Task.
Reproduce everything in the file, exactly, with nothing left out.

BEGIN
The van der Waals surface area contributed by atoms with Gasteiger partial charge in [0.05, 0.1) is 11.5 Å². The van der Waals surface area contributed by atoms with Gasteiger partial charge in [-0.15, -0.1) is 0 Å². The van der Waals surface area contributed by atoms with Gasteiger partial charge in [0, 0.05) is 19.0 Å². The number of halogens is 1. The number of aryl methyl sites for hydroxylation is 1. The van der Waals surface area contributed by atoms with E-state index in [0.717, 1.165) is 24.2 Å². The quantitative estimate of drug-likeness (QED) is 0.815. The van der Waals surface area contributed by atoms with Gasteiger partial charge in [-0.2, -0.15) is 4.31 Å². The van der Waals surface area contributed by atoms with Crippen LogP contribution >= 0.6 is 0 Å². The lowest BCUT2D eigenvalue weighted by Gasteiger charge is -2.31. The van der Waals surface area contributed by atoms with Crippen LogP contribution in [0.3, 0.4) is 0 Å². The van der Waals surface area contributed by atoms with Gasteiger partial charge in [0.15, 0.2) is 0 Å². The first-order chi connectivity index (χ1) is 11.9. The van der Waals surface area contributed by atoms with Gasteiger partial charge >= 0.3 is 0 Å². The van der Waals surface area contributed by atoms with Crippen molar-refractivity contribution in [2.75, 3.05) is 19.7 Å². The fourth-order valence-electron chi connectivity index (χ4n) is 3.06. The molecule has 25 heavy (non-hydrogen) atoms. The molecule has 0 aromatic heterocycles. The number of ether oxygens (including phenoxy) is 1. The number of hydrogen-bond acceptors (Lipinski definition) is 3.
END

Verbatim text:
The van der Waals surface area contributed by atoms with Gasteiger partial charge in [0.05, 0.1) is 11.5 Å². The van der Waals surface area contributed by atoms with Gasteiger partial charge in [-0.15, -0.1) is 0 Å². The van der Waals surface area contributed by atoms with Gasteiger partial charge in [0, 0.05) is 19.0 Å². The number of halogens is 1. The number of aryl methyl sites for hydroxylation is 1. The van der Waals surface area contributed by atoms with E-state index in [0.717, 1.165) is 24.2 Å². The quantitative estimate of drug-likeness (QED) is 0.815. The van der Waals surface area contributed by atoms with Gasteiger partial charge in [-0.2, -0.15) is 4.31 Å². The van der Waals surface area contributed by atoms with Crippen LogP contribution >= 0.6 is 0 Å². The lowest BCUT2D eigenvalue weighted by Gasteiger charge is -2.31. The van der Waals surface area contributed by atoms with Crippen LogP contribution in [0.3, 0.4) is 0 Å². The van der Waals surface area contributed by atoms with Gasteiger partial charge in [0.15, 0.2) is 0 Å². The first-order chi connectivity index (χ1) is 11.9. The van der Waals surface area contributed by atoms with Gasteiger partial charge >= 0.3 is 0 Å². The van der Waals surface area contributed by atoms with Crippen molar-refractivity contribution in [2.75, 3.05) is 19.7 Å². The fourth-order valence-electron chi connectivity index (χ4n) is 3.06. The molecule has 25 heavy (non-hydrogen) atoms. The molecule has 0 aromatic heterocycles. The number of ether oxygens (including phenoxy) is 1. The number of hydrogen-bond acceptors (Lipinski definition) is 3.